Caroline Waite, Join the Circus, 2012

A lover of Freud, Carter’s work has a fervent interest in the nature of dreams and the the ways in which the conscious and unconscious interact. The story of Shakespeare’s A Midsummer Night’s Dream – as well as the Pre-Rafaelite paintings of its characters – captured her imagination and became the subject of a short story Overture and Incidental Music for a Midsummer Night’s Dream and too found itself in her final novel Wise Children.

The Quarrel of Oberon and Titania - Sir Joseph Noel Paton (1821-1901), "The Quarrel of Oberon and Titania" (1846)

Sir Joseph Noel Paton, The Quarrel of Oberon and Titania, 1846

Carter herself revisioned fairy tales to explore worlds that are taboo, hellish, voyeuristic and viciously feminist. Dominic Shepherd’s Season of the Witch reflects Carter’s fascination with spirits and fairy folklore, its explosive colours symbolic of magic and feminine mystique.

Season of the Witch - Dominic Shepherd 2014

Dominic Shepherd, Season of the Witch, 2014

Self-described as ‘a social realism of the unconscious’, Carter’s work is unique in bringing to the fore the dark and elusive world of the mind and fear. Angela Lizon’s Grandma’s Footsteps shows a young girl being stalked by a monstrous bear – it resonates with Carter’s exploration of the subconscious and inner terror by depicting the male predator as a beast preparing to torment the child.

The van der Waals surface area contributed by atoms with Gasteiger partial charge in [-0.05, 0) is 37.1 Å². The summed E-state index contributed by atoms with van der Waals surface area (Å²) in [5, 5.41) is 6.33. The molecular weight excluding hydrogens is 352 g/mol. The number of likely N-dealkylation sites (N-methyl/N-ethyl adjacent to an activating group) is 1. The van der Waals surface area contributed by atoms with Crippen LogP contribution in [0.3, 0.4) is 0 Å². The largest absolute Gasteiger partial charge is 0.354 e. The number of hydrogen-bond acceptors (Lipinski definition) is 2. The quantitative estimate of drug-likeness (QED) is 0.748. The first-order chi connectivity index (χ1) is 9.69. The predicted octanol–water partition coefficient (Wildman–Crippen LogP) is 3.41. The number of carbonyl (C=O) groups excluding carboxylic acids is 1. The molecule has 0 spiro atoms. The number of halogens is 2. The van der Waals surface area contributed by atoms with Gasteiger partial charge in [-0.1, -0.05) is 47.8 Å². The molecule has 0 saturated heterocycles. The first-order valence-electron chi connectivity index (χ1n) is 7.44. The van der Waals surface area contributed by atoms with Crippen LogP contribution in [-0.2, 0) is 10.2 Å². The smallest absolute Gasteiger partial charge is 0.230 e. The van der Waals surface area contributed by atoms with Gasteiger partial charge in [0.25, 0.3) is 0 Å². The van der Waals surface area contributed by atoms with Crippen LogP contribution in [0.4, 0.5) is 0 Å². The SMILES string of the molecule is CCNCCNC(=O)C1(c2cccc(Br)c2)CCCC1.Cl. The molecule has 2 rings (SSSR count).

Grandma's Footsteps - Angela Lizon 2013

Angela Lizon, Grandma’s Footsteps, 2013

Carter was intrigued by the boundaries and binaries of love and torture, masculinity and femininity and the inner torment of a misunderstood gender identity. In The Passion of New Eve, the male protagonist is captured by members of a subterranean phallus-hating clan of women, raped by the six-breasted goddess ‘Mother’, and later surgically fashioned into a woman in order to be impregnated with his own semen.

Mother.

A photo posted by Layla Holzer 🌿 (@laylarrholzer) on

This subversion of typical ideas about gender and transition is depicted by Wendy Elia in the stunning Maxime: a portrait of a trans woman who sits joylessly, hands folded reticently in her lap and failing to fit her large feet into a pair of glamorous stilettos. The tape marks beneath her suggest a indicate ‘ladylike’ positioning of the feet – further emphasising how misplaced her purgatorial gender identity makes her feel.

Maxime - Wendy Elia 2010

Wendy Elia, Maxime, 2010